Has your computer been infected with a suspected NSA spying implant? A security researcher has come up with a free tool that can tell.
Luke Jennings of security firm Countercept wrote a script in response to last week’s high-profile leak of cyberweapons that some researchers believe are from the National Security Agency. It's designed to detect an implant called Doublepulsar, which is delivered by many of the Windows-based exploits found in the leak and can be used to load other malware.
The script, which requires some programming skill to use, is available for download on GitHub.
Users that run unpatched software beware. Hackers have been relying on an old software bug tied to the Stuxnet worm to carry out their attacks.
Microsoft may have initially patched the flaw in 2010, but it's nevertheless become the most widespread software exploit, according to security firm Kaspersky Lab.
On Thursday, Kaspersky posted research examining the use of exploits, or malicious programs designed to take advantage of certain software flaws. Once an exploit goes to work, it can typically pave the way for other malicious programs to install onto a computer.
An anonymous developer has published a patch that negates Microsoft's barring of security updates from Windows 7 and 8.1 PCs equipped with the very newest processors.
The developer, identified as "Zeffy," posted the patch and accompanying documentation on GitHub, the code repository.[ Related: Fix Windows 10 problems with these free Microsoft tools ]
"I was inspired to look into these new rollup updates that Microsoft released on March 16 [after reading about the processor-related blocking of Windows Update]," wrote Zeffy. "[That was] essentially a giant middle finger to anyone who dare not 'upgrade' to the steaming pile of garbage known as Windows 10."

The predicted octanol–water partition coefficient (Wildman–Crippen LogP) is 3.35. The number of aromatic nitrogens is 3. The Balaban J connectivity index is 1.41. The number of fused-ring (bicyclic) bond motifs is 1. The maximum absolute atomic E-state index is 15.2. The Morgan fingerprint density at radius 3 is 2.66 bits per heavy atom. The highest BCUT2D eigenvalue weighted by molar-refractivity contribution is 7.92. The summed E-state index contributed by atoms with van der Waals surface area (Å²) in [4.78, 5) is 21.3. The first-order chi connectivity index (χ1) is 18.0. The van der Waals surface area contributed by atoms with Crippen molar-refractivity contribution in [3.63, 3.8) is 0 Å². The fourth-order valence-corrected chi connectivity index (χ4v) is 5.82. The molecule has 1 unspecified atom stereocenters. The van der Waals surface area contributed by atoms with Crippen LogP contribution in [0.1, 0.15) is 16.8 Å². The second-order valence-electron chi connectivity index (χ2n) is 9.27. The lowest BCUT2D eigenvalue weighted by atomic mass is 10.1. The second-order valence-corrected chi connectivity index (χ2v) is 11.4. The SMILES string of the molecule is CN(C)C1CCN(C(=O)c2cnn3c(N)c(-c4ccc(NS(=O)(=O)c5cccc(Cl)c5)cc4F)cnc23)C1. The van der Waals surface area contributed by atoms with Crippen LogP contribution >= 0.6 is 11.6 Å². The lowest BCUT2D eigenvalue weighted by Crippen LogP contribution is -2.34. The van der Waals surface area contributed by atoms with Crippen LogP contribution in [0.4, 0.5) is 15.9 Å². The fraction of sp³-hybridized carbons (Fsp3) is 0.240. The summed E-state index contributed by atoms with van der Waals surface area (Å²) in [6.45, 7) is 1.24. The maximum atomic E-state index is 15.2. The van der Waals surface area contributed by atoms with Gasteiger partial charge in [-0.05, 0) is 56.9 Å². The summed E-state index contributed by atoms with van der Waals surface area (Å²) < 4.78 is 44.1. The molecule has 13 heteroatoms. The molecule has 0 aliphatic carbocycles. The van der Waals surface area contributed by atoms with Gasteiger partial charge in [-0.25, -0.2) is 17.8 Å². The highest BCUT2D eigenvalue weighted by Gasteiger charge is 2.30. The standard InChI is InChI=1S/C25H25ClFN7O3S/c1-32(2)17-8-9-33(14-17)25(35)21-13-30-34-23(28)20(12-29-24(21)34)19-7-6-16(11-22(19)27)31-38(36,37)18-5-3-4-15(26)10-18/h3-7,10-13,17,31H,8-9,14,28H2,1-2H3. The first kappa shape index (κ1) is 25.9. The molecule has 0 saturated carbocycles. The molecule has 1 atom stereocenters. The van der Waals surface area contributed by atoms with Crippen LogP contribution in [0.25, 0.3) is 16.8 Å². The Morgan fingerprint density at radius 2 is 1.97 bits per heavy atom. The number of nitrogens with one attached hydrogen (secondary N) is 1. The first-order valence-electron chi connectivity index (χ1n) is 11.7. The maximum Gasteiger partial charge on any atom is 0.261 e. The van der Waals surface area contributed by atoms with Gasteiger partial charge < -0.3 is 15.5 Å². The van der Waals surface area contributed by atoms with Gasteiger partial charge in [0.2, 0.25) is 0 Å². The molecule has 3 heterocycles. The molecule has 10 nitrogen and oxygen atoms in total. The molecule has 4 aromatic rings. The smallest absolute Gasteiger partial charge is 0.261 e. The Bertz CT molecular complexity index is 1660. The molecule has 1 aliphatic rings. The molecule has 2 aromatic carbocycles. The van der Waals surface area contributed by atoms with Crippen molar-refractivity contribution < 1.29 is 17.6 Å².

Since the emergence of Mirai, you may have wondered if your IoT device has ever been infected with malware; you even may have rebooted the device which would remove the infection. But if your IoT device becomes infected with BrickerBot, you will know because the malware will “brick” it. Just the same, some people will believe the hardware failed.
Radware security researchers previously said BrickerBot malware was responsible for permanent denial of service attacks (PDoS) that would “destroy” the infected devices. PDoS, also known as “phlashing,” is “an attack that damages a system so badly that it requires replacement or reinstallation of hardware. By exploiting security flaws or misconfigurations, this type of cyberattack can destroy the firmware and/or basic functions of system.”
Microsoft delayed its February security update slate to finish patching critical flaws in Windows that a hacker gang tried to sell, several security experts have argued.
"Looks like Microsoft had been informed by 'someone,' and purposely delayed [February's] Patch Tuesday to successfully deliver MS17-010," tweeted Matt Suiche, founder of Dubai-based security firm Comae Technologies.
MS17-010, one of several security bulletins Microsoft issued in March, was just one of several cited Friday by the Redmond, Wash. developer when it said it had already patched most of the vulnerabilities exploited by just-leaked hacking tools.
Those tools -- 12 different Windows exploits -- had been included in a large data dump made April 14 by a hacker group dubbed Shadow Brokers, which is believed to have ties to Russia. The exploits, as well as a trove of documents, had been stolen from the National Security Agency (NSA), Shadow Brokers claimed.